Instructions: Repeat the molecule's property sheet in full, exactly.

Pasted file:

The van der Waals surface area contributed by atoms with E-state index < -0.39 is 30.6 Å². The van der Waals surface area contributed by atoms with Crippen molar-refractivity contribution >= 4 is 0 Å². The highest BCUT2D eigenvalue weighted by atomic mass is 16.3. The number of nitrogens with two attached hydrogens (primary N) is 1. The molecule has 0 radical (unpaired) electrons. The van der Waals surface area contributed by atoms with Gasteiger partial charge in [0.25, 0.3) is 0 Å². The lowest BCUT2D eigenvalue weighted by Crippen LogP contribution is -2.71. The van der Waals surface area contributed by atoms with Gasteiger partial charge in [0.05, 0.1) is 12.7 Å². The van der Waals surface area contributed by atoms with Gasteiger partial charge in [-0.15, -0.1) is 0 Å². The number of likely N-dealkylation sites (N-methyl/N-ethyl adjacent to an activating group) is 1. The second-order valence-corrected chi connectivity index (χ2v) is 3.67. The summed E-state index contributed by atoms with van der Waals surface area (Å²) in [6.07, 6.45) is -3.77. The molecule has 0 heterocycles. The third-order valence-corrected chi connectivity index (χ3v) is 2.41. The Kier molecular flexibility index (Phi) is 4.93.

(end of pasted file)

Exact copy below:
The van der Waals surface area contributed by atoms with E-state index < -0.39 is 30.6 Å². The van der Waals surface area contributed by atoms with Crippen molar-refractivity contribution >= 4 is 0 Å². The highest BCUT2D eigenvalue weighted by atomic mass is 16.3. The number of nitrogens with two attached hydrogens (primary N) is 1. The molecule has 0 radical (unpaired) electrons. The van der Waals surface area contributed by atoms with Gasteiger partial charge in [0.25, 0.3) is 0 Å². The lowest BCUT2D eigenvalue weighted by Crippen LogP contribution is -2.71. The van der Waals surface area contributed by atoms with Gasteiger partial charge in [0.05, 0.1) is 12.7 Å². The van der Waals surface area contributed by atoms with Gasteiger partial charge in [-0.15, -0.1) is 0 Å². The number of likely N-dealkylation sites (N-methyl/N-ethyl adjacent to an activating group) is 1. The second-order valence-corrected chi connectivity index (χ2v) is 3.67. The summed E-state index contributed by atoms with van der Waals surface area (Å²) in [6.07, 6.45) is -3.77. The molecule has 0 heterocycles. The third-order valence-corrected chi connectivity index (χ3v) is 2.41. The Kier molecular flexibility index (Phi) is 4.93.